Gov. Steve Bullock and local school officials used Tuesday’s “Take a Veteran to School Day” assembly to say thank you.
When Shaun Harrington, principal at Castle Rock Middle School, announced that Todd Nevin had been named Montana Veterans of Foreign Wars Teacher of the Year, deafening applause lingered as students and staff clapped and clapped for him.
School staff said the crowd for the Castle Rock event numbered about 850, with 650 people in the bleachers, 100 in the band and 100 in the center area of the gym.
The 90-minute assembly received support from major players in Billings, including Charter Communications executive Kathy Groves, who said HISTORY (the History Channel) developed the national program specifically to link vets across the nation with students.
The students at Castle Rock exuded an energy exponentially greater than their sizes and ages. Applause roared throughout the gym as the band played popular and patriotic songs. Led by Tak Engle, the 80-piece band blared “We Got the Beat,” recorded originally by the Go-Go’s. The band also played the “Star Spangled Banner.”
A female Marine captain at the assembly, the smartly turned out Capt. Diane Salmela, 26, wore her hair tightly tied up in a braid behind the nape of her neck. Her immaculately pressed blue trousers with one bright red stripe down either side set her apart. She accelerated smoothly, yet snapped in precisely yet softly measured steps as she walked respectfully in front of the crowd to implore the audience for help for Toys for Tots.
From Cameron Park, Calif., Capt. Salmela said she was an inspector instructor for the 4th Law Enforcement Battalion Reserve in Billings. As she stepped in precisely rhythmic cadence over to the podium, Salmela embodied the military ideal of neatness, efficiency, confidence and contained power. Once there, she said her mission was to thank veterans and help needy kids.
One student, Whitney Wells, a 13-year-old eighth-grader, invited a veteran, Aaron Flint, 33, to the assembly with her family. Flint said he was a captain in the infantry branch of the Army National Guard and that he was honored to be included in the assembly.
Bonnie Wells, 41, Whitney’s mother, said she enjoyed the support displayed for the veterans in Billings. Whitney, who has played clarinet for four years, has now begun to study oboe.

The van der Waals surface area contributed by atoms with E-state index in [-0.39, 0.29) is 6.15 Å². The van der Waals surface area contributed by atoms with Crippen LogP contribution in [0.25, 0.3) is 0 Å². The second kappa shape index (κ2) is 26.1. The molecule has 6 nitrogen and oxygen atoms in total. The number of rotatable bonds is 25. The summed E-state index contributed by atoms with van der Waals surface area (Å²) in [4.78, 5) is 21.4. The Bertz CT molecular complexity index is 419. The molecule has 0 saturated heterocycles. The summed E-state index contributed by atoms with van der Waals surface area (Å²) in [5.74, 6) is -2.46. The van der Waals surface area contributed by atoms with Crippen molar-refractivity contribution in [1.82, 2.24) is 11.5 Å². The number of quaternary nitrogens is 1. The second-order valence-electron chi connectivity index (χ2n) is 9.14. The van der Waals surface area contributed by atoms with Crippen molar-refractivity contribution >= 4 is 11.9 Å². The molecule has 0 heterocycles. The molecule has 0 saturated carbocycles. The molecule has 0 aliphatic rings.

Although Whitney said she did not want to be in the military, she said she fully supported the efforts of her nation’s military. Citing a fear of the sound of guns, Ms. Wells said she would not be a good candidate for military service.
She appeared to be thrilled with just the opportunity to invite a veteran to her school assembly and to hear Gov. Bullock speak.
Gov. Bullock said, “Montana is the No. 1 state for families to go overseas or away for military service. Today is ‘Take a Vet to School Day.’ The vets fought to make sure we’d be in good shape.”
Nicki Hoffman, vice principal, said, “Families’ sacrifices go unknown, single moms are all alone. We need to think of our family members in their own branch of service. Mrs. Kelly Smith’s husband is in Afghanistan with the Drug Enforcement Administration. One of her sons is a cadet at United States Air Force Academy in Colorado Springs and her other son is a cadet at the Merchant Marine Academy in King’s Point, N.Y.”
Superintendent Terry Bouck said, “There is one thing they can’t take away from you, and that is an education.” Bouck went on to say how proud he was of Gov. Bullock for enduring a dangerous journey to Afghanistan to visit troops stationed there. Then he introduced the VFW Teacher of the Year, Mr. Nevin.
The only faculty member wearing a black “Prisoner of War – Missing in Action – We Will Never Forget You” tie, Mr. Nevin appeared overwhelmed by emotion. He struggled to catch his breath, fought back tears and, after what seemed like several minutes, finally gained enough composure to address the audience.
“We must constantly remind the veterans of our appreciation for their service,” he said. “Please join me in thanking all our veterans.” Quoting John F. Kennedy, Mr. Nevin said, “The highest appreciation is not to utter words, but to live them.”